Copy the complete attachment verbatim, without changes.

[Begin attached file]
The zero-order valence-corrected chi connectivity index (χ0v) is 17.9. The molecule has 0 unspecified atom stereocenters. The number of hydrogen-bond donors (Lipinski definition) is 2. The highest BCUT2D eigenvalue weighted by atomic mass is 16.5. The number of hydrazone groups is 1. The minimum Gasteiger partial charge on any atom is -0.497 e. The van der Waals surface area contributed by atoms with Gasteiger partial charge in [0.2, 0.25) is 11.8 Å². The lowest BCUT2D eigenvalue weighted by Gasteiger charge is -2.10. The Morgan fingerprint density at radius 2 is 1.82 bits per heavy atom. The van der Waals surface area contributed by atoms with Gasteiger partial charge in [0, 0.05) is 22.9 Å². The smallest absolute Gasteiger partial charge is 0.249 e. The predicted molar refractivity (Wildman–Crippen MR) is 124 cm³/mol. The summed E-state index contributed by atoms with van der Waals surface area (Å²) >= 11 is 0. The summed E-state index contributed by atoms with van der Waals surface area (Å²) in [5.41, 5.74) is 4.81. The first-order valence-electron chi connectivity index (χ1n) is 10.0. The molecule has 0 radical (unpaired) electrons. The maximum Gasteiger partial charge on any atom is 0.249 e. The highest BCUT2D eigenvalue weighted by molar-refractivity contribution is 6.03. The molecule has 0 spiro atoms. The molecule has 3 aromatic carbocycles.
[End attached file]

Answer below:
The zero-order valence-corrected chi connectivity index (χ0v) is 17.9. The molecule has 0 unspecified atom stereocenters. The number of hydrogen-bond donors (Lipinski definition) is 2. The highest BCUT2D eigenvalue weighted by atomic mass is 16.5. The number of hydrazone groups is 1. The minimum Gasteiger partial charge on any atom is -0.497 e. The van der Waals surface area contributed by atoms with Gasteiger partial charge in [0.2, 0.25) is 11.8 Å². The lowest BCUT2D eigenvalue weighted by Gasteiger charge is -2.10. The Morgan fingerprint density at radius 2 is 1.82 bits per heavy atom. The van der Waals surface area contributed by atoms with Gasteiger partial charge in [0, 0.05) is 22.9 Å². The smallest absolute Gasteiger partial charge is 0.249 e. The predicted molar refractivity (Wildman–Crippen MR) is 124 cm³/mol. The summed E-state index contributed by atoms with van der Waals surface area (Å²) >= 11 is 0. The summed E-state index contributed by atoms with van der Waals surface area (Å²) in [5.41, 5.74) is 4.81. The first-order valence-electron chi connectivity index (χ1n) is 10.0. The molecule has 0 radical (unpaired) electrons. The maximum Gasteiger partial charge on any atom is 0.249 e. The highest BCUT2D eigenvalue weighted by molar-refractivity contribution is 6.03. The molecule has 0 spiro atoms. The molecule has 3 aromatic carbocycles.